RENEE MONTAGNE, host:

Heres another commodity where demand is running high: bison meat. Prices are at near-record levels. Thats led bison ranchers to gather in Denver, to figure out how to recruit more people into their business.

Grace Hood, of member station KUNC, reports.

GRACE HOOD: So far, consumers dont mind paying extra for the meat. Its averaging $7 per pound - up $2 from a year ago.

Unidentified Man: Bison burgers, table 31.

HOOD: Accountants Cory Vann and Reid Schellhous are having bison burgers for lunch at Teds Montana Grill in Denver.

HOOD: So how does it taste?

Mr. REID SCHELLHOUS: Its a little bit sweeter and a slightly different texture, Id say - a little bit smoother.

HOOD: For these number crunchers, $12 per burger isnt a deterrent.

Mr. CORY VANN: I mean, if it was twice as much as beef, I think I would probably stick with beef. But only a couple dollars' difference - and so its not that big of a deal.

HOOD: A recent supply shortage forced the restaurant to raise its prices on bison. But General Manager Scott Procop says so far, customer demand is holding steady.

Mr. SCOTT PROCOP (Managing Partner, Teds Montana Grill): We started prepping more of the beef, but it stayed in line still with the prices. You know, theyre willing to pay the extra price for the product.

HOOD: Bison is a niche market 92,000 head were processed in North America last year. Thats less than one days beef production in the United States. As prices continue to rise, many in the industry expect customers to push back. Thats led the bison trade association to launch a massive recruiting effort to bring more ranchers into the business.

Mr. CHANDLER MORTON (Business Owner): Watch out for the barbed wire.

HOOD: People like Chandler Morton. Hes stringing electrical fence wire, preparing grazing land for his 15 recently purchased bison.

Mr. MORTON: OK, let me stop here and take a break.

HOOD: Mortons in his mid-30s, and has a masters degree in accounting. His disdain for sitting behind a desk led him to start an animal hide tanning store, which hes now using to fund an up-start bison business.

Mr. MORTON: I think theres several years to go before we can even come close to matching the demand. So thats what exciting about it. Because theres not too many industries you can look at in 2011 and say thats whats happening.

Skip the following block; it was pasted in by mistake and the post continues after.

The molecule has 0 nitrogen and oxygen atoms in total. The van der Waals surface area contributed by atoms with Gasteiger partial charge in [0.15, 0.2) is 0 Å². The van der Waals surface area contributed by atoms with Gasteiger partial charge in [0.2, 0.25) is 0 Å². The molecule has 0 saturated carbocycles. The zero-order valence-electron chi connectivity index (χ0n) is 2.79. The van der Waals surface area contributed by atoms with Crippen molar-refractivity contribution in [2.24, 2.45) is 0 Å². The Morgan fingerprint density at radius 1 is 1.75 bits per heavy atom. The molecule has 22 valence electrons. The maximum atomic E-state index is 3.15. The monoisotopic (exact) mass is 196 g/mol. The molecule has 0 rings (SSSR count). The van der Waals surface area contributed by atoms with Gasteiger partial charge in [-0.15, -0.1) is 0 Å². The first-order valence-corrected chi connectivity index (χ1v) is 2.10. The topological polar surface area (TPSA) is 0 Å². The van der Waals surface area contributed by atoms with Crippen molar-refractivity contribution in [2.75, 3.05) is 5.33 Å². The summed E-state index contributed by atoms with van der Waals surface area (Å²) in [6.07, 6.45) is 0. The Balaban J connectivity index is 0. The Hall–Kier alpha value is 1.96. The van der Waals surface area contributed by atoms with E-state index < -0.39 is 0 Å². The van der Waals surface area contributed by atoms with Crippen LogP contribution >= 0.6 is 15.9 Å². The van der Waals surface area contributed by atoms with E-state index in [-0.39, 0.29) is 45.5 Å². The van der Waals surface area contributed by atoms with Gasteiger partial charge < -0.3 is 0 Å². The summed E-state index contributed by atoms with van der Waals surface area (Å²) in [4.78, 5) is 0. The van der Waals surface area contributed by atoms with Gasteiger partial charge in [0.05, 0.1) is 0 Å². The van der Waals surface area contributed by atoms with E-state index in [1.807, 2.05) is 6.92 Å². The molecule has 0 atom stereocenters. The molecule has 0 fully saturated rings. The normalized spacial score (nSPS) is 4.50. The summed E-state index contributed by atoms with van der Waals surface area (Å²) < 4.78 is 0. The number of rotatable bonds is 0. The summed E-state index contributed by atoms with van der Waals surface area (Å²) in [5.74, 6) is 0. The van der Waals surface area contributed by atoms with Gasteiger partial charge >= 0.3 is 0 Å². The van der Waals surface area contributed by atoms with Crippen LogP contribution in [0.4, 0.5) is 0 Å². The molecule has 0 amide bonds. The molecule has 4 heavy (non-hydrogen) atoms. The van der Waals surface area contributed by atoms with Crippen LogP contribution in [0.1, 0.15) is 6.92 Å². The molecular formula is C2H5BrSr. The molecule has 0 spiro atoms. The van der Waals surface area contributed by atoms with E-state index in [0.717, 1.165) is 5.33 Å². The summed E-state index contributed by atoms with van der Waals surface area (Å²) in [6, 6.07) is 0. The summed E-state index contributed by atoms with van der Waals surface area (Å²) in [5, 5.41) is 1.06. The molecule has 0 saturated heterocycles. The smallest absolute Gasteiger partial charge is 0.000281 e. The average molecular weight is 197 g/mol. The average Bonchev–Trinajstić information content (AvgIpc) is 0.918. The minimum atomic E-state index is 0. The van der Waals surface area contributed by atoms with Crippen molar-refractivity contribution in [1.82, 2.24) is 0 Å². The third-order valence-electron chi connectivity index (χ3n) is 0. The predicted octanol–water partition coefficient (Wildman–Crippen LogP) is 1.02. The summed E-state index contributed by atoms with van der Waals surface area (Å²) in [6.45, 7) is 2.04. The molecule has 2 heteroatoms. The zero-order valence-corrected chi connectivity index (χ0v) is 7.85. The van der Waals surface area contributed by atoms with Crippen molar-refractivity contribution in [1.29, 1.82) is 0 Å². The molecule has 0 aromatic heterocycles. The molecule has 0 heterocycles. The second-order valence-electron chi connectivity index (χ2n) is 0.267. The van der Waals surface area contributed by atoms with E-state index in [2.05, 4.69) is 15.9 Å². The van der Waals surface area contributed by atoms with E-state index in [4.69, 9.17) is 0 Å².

HOOD: But it will take time for Morton to grow his herd. A female bison cant have her first calf until shes 3. Thats compared to age 2 for beef cows. It may sound like a shortcoming, but this can actually be an asset according to Dave Carter, executive director of the National Bison Association.

Mr. DAVE CARTER (Executive Director, National Bison Association): The good thing is with the higher prices, that is all going right back to the ranchers right now. And thats a great signal for ranchers to build their herds.

HOOD: While ranchers may be benefiting, processors like Rocky Mountain Natural Meats are not. President Bob Dineen started this business out of his Nissan station wagon decades ago. Today, his factory supplies meat to Whole Foods and Teds Montana Grill.

Mr. BOB DINEEN (President and CEO, Rocky Mountain Natural Meats): Weve increased sales in the 10 to 20 percent range pretty much every year - this year being on the lower end of that because of supply issues.

HOOD: Last year, the industry saw some growing pains. Rocky Mountain Natural Meats initiated its largest recall ever due to possible contamination of E. coli bacteria. Dineen says the plant tests daily for it, and maintains that growing the business means preserving the quality customers expect.

(Soundbite of diners)

HOOD: Back at Teds Montana Grill, diner Cory Vann says he probably couldnt taste the difference between beef and bison if he were blindfolded. And right now, thats part of the appeal for consumers like Vann, who also cooks the lower-fat meat at home.

Mr. VANN: Yeah, weve made like a Bolognese with bison instead of ground beef before. You know, well make burgers at home, but even taco meat you can make with bison instead.

HOOD: Just about the only culinary limit this industry has right now is dessert.

For NPR News, Im Grace Hood.

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